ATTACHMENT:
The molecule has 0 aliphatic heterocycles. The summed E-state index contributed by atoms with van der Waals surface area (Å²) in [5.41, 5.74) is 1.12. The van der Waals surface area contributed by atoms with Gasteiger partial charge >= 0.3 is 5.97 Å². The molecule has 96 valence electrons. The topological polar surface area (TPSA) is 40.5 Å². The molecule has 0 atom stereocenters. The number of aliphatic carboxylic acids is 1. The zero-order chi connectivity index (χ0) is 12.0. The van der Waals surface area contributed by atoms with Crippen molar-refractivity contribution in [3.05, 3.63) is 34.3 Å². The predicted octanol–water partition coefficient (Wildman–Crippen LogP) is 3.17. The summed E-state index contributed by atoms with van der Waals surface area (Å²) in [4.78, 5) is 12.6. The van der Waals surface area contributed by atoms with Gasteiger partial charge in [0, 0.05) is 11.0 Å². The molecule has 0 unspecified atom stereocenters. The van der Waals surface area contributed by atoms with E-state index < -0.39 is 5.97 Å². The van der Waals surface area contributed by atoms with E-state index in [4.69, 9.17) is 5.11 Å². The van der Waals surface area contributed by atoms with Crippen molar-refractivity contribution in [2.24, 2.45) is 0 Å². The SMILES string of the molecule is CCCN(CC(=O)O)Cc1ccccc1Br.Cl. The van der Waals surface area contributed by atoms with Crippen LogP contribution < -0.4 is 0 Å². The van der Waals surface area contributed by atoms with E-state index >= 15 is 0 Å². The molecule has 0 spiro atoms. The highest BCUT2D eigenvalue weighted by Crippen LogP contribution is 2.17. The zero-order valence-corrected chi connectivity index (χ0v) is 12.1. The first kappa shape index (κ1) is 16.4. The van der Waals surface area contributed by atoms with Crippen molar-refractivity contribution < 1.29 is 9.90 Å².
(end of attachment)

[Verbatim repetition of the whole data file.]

The molecule has 0 aliphatic heterocycles. The summed E-state index contributed by atoms with van der Waals surface area (Å²) in [5.41, 5.74) is 1.12. The van der Waals surface area contributed by atoms with Gasteiger partial charge >= 0.3 is 5.97 Å². The molecule has 96 valence electrons. The topological polar surface area (TPSA) is 40.5 Å². The molecule has 0 atom stereocenters. The number of aliphatic carboxylic acids is 1. The zero-order chi connectivity index (χ0) is 12.0. The van der Waals surface area contributed by atoms with Crippen molar-refractivity contribution in [3.05, 3.63) is 34.3 Å². The predicted octanol–water partition coefficient (Wildman–Crippen LogP) is 3.17. The summed E-state index contributed by atoms with van der Waals surface area (Å²) in [4.78, 5) is 12.6. The van der Waals surface area contributed by atoms with Gasteiger partial charge in [0, 0.05) is 11.0 Å². The molecule has 0 unspecified atom stereocenters. The van der Waals surface area contributed by atoms with E-state index < -0.39 is 5.97 Å². The van der Waals surface area contributed by atoms with E-state index in [4.69, 9.17) is 5.11 Å². The van der Waals surface area contributed by atoms with Crippen molar-refractivity contribution in [2.24, 2.45) is 0 Å². The SMILES string of the molecule is CCCN(CC(=O)O)Cc1ccccc1Br.Cl. The van der Waals surface area contributed by atoms with Crippen LogP contribution < -0.4 is 0 Å². The van der Waals surface area contributed by atoms with E-state index >= 15 is 0 Å². The molecule has 0 spiro atoms. The highest BCUT2D eigenvalue weighted by Crippen LogP contribution is 2.17. The zero-order valence-corrected chi connectivity index (χ0v) is 12.1. The first kappa shape index (κ1) is 16.4. The van der Waals surface area contributed by atoms with Crippen molar-refractivity contribution < 1.29 is 9.90 Å².